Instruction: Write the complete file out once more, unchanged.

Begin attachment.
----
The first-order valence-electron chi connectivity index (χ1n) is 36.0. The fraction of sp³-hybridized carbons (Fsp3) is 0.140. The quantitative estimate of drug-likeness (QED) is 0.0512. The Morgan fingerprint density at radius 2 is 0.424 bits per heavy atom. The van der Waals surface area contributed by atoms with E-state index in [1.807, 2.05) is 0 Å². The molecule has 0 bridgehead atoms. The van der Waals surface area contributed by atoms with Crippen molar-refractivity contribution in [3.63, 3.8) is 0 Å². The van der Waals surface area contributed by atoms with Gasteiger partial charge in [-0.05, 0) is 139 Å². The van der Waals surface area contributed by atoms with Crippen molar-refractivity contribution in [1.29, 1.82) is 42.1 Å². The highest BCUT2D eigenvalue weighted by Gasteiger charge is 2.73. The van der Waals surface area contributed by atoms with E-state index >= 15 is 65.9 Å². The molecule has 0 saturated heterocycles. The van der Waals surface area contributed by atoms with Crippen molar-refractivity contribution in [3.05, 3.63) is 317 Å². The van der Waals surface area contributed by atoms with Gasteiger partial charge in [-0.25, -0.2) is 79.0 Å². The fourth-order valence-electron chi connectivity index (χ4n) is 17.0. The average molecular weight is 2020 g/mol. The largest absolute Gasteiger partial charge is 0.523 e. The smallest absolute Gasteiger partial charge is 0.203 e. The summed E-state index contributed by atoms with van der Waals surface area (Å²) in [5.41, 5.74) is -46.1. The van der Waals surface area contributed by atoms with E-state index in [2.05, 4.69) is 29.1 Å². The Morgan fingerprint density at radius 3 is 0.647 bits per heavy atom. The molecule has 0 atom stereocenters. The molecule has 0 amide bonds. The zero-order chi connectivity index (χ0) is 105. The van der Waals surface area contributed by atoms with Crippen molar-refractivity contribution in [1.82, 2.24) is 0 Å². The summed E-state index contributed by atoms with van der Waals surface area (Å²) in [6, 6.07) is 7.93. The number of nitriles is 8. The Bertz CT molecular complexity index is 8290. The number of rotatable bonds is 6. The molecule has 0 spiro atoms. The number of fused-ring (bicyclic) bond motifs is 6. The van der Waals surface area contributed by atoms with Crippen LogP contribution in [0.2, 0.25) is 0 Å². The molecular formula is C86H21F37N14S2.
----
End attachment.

The first-order valence-electron chi connectivity index (χ1n) is 36.0. The fraction of sp³-hybridized carbons (Fsp3) is 0.140. The quantitative estimate of drug-likeness (QED) is 0.0512. The Morgan fingerprint density at radius 2 is 0.424 bits per heavy atom. The van der Waals surface area contributed by atoms with E-state index in [1.807, 2.05) is 0 Å². The molecule has 0 bridgehead atoms. The van der Waals surface area contributed by atoms with Crippen molar-refractivity contribution in [3.63, 3.8) is 0 Å². The van der Waals surface area contributed by atoms with Gasteiger partial charge in [-0.05, 0) is 139 Å². The van der Waals surface area contributed by atoms with Crippen molar-refractivity contribution in [1.29, 1.82) is 42.1 Å². The highest BCUT2D eigenvalue weighted by Gasteiger charge is 2.73. The van der Waals surface area contributed by atoms with E-state index >= 15 is 65.9 Å². The molecule has 0 saturated heterocycles. The van der Waals surface area contributed by atoms with Crippen molar-refractivity contribution in [3.05, 3.63) is 317 Å². The van der Waals surface area contributed by atoms with Gasteiger partial charge in [-0.25, -0.2) is 79.0 Å². The fourth-order valence-electron chi connectivity index (χ4n) is 17.0. The average molecular weight is 2020 g/mol. The largest absolute Gasteiger partial charge is 0.523 e. The smallest absolute Gasteiger partial charge is 0.203 e. The summed E-state index contributed by atoms with van der Waals surface area (Å²) in [5.41, 5.74) is -46.1. The van der Waals surface area contributed by atoms with E-state index in [2.05, 4.69) is 29.1 Å². The Morgan fingerprint density at radius 3 is 0.647 bits per heavy atom. The molecule has 0 atom stereocenters. The molecule has 0 amide bonds. The zero-order chi connectivity index (χ0) is 105. The van der Waals surface area contributed by atoms with Crippen molar-refractivity contribution in [1.82, 2.24) is 0 Å². The summed E-state index contributed by atoms with van der Waals surface area (Å²) in [6, 6.07) is 7.93. The number of nitriles is 8. The Bertz CT molecular complexity index is 8290. The number of rotatable bonds is 6. The molecule has 0 spiro atoms. The number of fused-ring (bicyclic) bond motifs is 6. The van der Waals surface area contributed by atoms with Crippen LogP contribution in [0.2, 0.25) is 0 Å². The molecular formula is C86H21F37N14S2.